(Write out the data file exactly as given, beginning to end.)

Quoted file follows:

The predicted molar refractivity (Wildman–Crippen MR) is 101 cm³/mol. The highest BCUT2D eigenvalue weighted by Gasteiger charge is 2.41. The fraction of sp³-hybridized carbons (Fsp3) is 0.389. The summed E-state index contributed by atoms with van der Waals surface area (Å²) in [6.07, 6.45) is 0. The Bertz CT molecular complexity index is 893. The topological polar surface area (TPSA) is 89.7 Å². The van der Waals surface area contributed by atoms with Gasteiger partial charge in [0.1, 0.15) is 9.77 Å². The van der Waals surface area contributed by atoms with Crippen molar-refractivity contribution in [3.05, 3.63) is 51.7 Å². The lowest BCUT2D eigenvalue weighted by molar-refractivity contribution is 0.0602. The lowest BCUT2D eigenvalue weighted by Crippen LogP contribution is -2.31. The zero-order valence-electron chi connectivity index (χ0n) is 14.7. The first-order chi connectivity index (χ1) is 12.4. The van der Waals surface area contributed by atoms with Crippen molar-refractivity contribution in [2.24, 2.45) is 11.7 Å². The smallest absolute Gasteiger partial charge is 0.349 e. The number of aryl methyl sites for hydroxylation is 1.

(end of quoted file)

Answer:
The predicted molar refractivity (Wildman–Crippen MR) is 101 cm³/mol. The highest BCUT2D eigenvalue weighted by Gasteiger charge is 2.41. The fraction of sp³-hybridized carbons (Fsp3) is 0.389. The summed E-state index contributed by atoms with van der Waals surface area (Å²) in [6.07, 6.45) is 0. The Bertz CT molecular complexity index is 893. The topological polar surface area (TPSA) is 89.7 Å². The van der Waals surface area contributed by atoms with Gasteiger partial charge in [0.1, 0.15) is 9.77 Å². The van der Waals surface area contributed by atoms with Crippen molar-refractivity contribution in [3.05, 3.63) is 51.7 Å². The lowest BCUT2D eigenvalue weighted by molar-refractivity contribution is 0.0602. The lowest BCUT2D eigenvalue weighted by Crippen LogP contribution is -2.31. The zero-order valence-electron chi connectivity index (χ0n) is 14.7. The first-order chi connectivity index (χ1) is 12.4. The van der Waals surface area contributed by atoms with Crippen molar-refractivity contribution in [2.24, 2.45) is 11.7 Å². The smallest absolute Gasteiger partial charge is 0.349 e. The number of aryl methyl sites for hydroxylation is 1.